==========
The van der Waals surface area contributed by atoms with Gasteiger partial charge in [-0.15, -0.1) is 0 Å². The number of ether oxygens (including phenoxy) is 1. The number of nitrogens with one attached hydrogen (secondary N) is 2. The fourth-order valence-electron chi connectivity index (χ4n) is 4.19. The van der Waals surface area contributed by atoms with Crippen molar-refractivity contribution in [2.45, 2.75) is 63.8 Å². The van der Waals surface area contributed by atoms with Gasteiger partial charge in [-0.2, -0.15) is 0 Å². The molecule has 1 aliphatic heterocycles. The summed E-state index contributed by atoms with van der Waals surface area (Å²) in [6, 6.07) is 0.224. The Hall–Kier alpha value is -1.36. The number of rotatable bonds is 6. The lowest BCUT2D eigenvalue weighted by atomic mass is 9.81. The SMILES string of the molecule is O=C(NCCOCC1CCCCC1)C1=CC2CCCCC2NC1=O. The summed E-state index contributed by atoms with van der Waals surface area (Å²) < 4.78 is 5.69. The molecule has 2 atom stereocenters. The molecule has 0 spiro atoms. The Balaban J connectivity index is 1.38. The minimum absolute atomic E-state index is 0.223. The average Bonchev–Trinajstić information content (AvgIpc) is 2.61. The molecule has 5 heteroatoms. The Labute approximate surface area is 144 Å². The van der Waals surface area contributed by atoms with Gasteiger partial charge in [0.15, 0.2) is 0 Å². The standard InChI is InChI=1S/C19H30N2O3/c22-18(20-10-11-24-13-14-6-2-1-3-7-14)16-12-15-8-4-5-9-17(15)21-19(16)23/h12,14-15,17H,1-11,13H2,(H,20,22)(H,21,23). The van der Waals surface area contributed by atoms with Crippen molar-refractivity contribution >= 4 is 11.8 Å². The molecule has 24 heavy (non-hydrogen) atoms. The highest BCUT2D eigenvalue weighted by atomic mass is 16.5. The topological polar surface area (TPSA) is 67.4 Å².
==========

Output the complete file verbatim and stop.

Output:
The van der Waals surface area contributed by atoms with Gasteiger partial charge in [-0.15, -0.1) is 0 Å². The number of ether oxygens (including phenoxy) is 1. The number of nitrogens with one attached hydrogen (secondary N) is 2. The fourth-order valence-electron chi connectivity index (χ4n) is 4.19. The van der Waals surface area contributed by atoms with Crippen molar-refractivity contribution in [2.45, 2.75) is 63.8 Å². The van der Waals surface area contributed by atoms with Gasteiger partial charge in [-0.2, -0.15) is 0 Å². The molecule has 1 aliphatic heterocycles. The summed E-state index contributed by atoms with van der Waals surface area (Å²) in [6, 6.07) is 0.224. The Hall–Kier alpha value is -1.36. The number of rotatable bonds is 6. The lowest BCUT2D eigenvalue weighted by atomic mass is 9.81. The SMILES string of the molecule is O=C(NCCOCC1CCCCC1)C1=CC2CCCCC2NC1=O. The summed E-state index contributed by atoms with van der Waals surface area (Å²) < 4.78 is 5.69. The molecule has 2 atom stereocenters. The molecule has 0 spiro atoms. The Balaban J connectivity index is 1.38. The minimum absolute atomic E-state index is 0.223. The average Bonchev–Trinajstić information content (AvgIpc) is 2.61. The molecule has 5 heteroatoms. The Labute approximate surface area is 144 Å². The van der Waals surface area contributed by atoms with Gasteiger partial charge in [0.15, 0.2) is 0 Å². The standard InChI is InChI=1S/C19H30N2O3/c22-18(20-10-11-24-13-14-6-2-1-3-7-14)16-12-15-8-4-5-9-17(15)21-19(16)23/h12,14-15,17H,1-11,13H2,(H,20,22)(H,21,23). The van der Waals surface area contributed by atoms with Crippen molar-refractivity contribution >= 4 is 11.8 Å². The molecule has 24 heavy (non-hydrogen) atoms. The highest BCUT2D eigenvalue weighted by atomic mass is 16.5. The topological polar surface area (TPSA) is 67.4 Å².